While I value a less pressured lifestyle, the places which offer this option often come with a laissez-faire factor that makes regular (non-vacation) life impossible. Take India, for example. While I embraced the serenity that I found there, the “flaky” factor made bureaucracy and daily living (errands, contracts, visas) ludicrous to the point of futility. That’s not the case in Cyprus; I talked to lawyers, saw contracts, and grilled Cypriotes, Russians and Israelis about their daily life experiences as residents and citizens. The mundane being accomplished with ease is something I value; I need to know that the institutions I’m dealing with are both competent and efficient. It’s the first place I’ve found that is both bereft of stress and efficient enough to function seamlessly.
I could speak English, drive a TT Audi, and legitimately encourage my kids to teach
After establishing that I indeed respected the culture of equanimity that Cypriotes cultivate, I investigated further. Although some might call me impertinent, I prefer to view my tendency to ask lots of questions as “passionately curious.” I interviewed everyone I could find, from Gen Z’ers to middle aged professionals, from locals to tourists to expats, from parents to partiers.
Here’s what I learned:
Cyprus is an EU country on the Euro.
There are more sunny days (340) each year than in any other European country.
You can snowboard in the morning and swim in the afternoon, since the seasons overlap in Spring/Fall and the beach is 90 minutes from the mountains.
Used cars, compared to Israel, are cheap. Even luxury cars. I saw so many of them on the road that I looked up the prices:
2019 BMW for 35,000 Euro (118,000 NIS vs. 550,000 in Israel)
2020 Land Rover for 50,000 Euro (167,000 NIS vs. 350,000 in Israel)
2021 Porsche 911 for 165,000 Euro (550,000 NIS vs 1.2 million in Israel)
And “standard” cars (the ones we all drive here in Israel) are “grushim”
2019 Toyota Corolla for 20,000 Euro (67,000 NIS vs. 120,000 in Israel)
2019 Mazda 3 for 20,000 Euro (67,000 NIS vs. 103,000 in Israel)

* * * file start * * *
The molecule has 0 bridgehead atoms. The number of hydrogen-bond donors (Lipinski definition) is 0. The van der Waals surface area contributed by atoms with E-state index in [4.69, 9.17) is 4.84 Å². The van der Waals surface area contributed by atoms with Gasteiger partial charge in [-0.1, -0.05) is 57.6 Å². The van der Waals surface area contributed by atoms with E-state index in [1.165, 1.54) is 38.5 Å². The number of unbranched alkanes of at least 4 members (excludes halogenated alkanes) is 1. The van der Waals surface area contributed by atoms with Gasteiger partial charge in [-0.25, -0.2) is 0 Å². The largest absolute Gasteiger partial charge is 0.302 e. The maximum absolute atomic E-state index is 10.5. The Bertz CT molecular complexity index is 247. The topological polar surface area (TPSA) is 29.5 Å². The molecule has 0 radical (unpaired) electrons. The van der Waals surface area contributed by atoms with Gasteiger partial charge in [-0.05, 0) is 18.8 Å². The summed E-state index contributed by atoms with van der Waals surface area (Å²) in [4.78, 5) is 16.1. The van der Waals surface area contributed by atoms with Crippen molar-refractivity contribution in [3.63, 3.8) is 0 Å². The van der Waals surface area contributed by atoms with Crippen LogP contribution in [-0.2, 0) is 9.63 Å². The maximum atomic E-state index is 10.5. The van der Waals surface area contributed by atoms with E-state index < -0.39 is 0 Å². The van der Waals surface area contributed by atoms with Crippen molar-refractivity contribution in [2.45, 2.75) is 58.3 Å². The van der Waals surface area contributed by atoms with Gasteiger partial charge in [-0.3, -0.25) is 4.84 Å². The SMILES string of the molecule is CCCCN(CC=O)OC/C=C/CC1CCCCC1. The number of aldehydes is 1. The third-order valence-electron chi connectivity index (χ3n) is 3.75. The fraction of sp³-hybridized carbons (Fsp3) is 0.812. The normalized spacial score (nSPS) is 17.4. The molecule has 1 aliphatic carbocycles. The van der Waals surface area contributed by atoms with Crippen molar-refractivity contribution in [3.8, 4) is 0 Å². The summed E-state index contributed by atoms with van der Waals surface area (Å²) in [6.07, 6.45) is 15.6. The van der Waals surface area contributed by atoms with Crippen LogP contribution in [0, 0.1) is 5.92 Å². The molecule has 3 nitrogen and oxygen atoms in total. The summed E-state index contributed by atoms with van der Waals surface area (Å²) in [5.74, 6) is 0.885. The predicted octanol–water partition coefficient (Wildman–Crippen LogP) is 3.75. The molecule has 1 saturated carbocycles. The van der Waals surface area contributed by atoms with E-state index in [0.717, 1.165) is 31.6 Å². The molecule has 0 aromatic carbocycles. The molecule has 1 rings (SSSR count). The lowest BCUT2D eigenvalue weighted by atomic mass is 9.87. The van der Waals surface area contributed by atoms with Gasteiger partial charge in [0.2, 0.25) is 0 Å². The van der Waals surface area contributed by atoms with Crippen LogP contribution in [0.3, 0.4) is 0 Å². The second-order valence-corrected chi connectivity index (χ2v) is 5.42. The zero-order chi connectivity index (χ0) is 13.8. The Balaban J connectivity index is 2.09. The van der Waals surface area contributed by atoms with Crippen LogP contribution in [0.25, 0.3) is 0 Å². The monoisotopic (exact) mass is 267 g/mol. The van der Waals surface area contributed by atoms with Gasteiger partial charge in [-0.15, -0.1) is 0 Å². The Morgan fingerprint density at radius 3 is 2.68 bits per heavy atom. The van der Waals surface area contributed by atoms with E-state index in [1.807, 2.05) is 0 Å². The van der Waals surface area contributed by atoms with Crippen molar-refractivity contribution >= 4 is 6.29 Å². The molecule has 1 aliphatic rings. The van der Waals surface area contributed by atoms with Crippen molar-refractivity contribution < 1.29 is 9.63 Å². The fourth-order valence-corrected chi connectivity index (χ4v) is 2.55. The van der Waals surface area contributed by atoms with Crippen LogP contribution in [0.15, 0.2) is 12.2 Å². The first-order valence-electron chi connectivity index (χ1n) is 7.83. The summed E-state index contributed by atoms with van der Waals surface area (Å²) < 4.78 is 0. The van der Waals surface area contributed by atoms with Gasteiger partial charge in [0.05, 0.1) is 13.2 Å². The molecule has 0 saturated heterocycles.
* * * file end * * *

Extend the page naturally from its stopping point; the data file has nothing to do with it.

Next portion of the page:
Cyprus boasts the lowest crime rate of any European country. I wandered around alone in Limassol at 10pm amongst crowds of vacationing revelers and locals finishing service shifts, and nobody hassled me. I felt safe.
Everyone speaks English.
Private school (where all expats send their kids) runs 4,000 Euros per year for kindergarten and up to 8,000 Euros per year for high school.
Male Cypriotes are required to serve two years in the army, and are active in the military reserves for the rest of their lives. (No army service for girls.)
Teachers earn well; they are compensated at nearly three times the average Cypriote salary.
National healthcare (called Gesy) is available to all citizens. It’s also available to EU passport holders who contribute to National Insurance as well as to those who have the right to work in Cyprus, even for non-EU passport holders.
A Cypriote family of four can live comfortably on 3,500 Euro per month (about 12,000 NIS).
Luxury property costs 40% of what it does in the Tel Aviv/Herzliya area, and I’m talking European levels of luxury: 6 meter floor-to-ceiling windows, infinity pools, smart homes, concierge and valet services on-demand, on-site . And even if you’re only going to live there part-time, the real estate return on investment in Cyprus is 4-7%, compared to 2% in Israel.
It’s a Western, developed country featuring the British and European products I miss (looking at you, Cadbury).
Nuclear families are small, but weekends mean barbeques with extended family, and lots of it.
Expatriation and digital nomad life in Cyprus is bureaucratically easy: you show up on a tourist visa and apply for a “pink slip” which is a long-term visa valid for a year and renewable for up to five years. In order to qualify, you need to prove you’ve got the equivalent of 15,000 Euro in your bank account, and a consistent source of income outside of Cyprus. Either rent or purchase a property within three months, and your pink slip is valid for five years, after which you’re eligible for permanent residency. Two more years and you can become a citizen.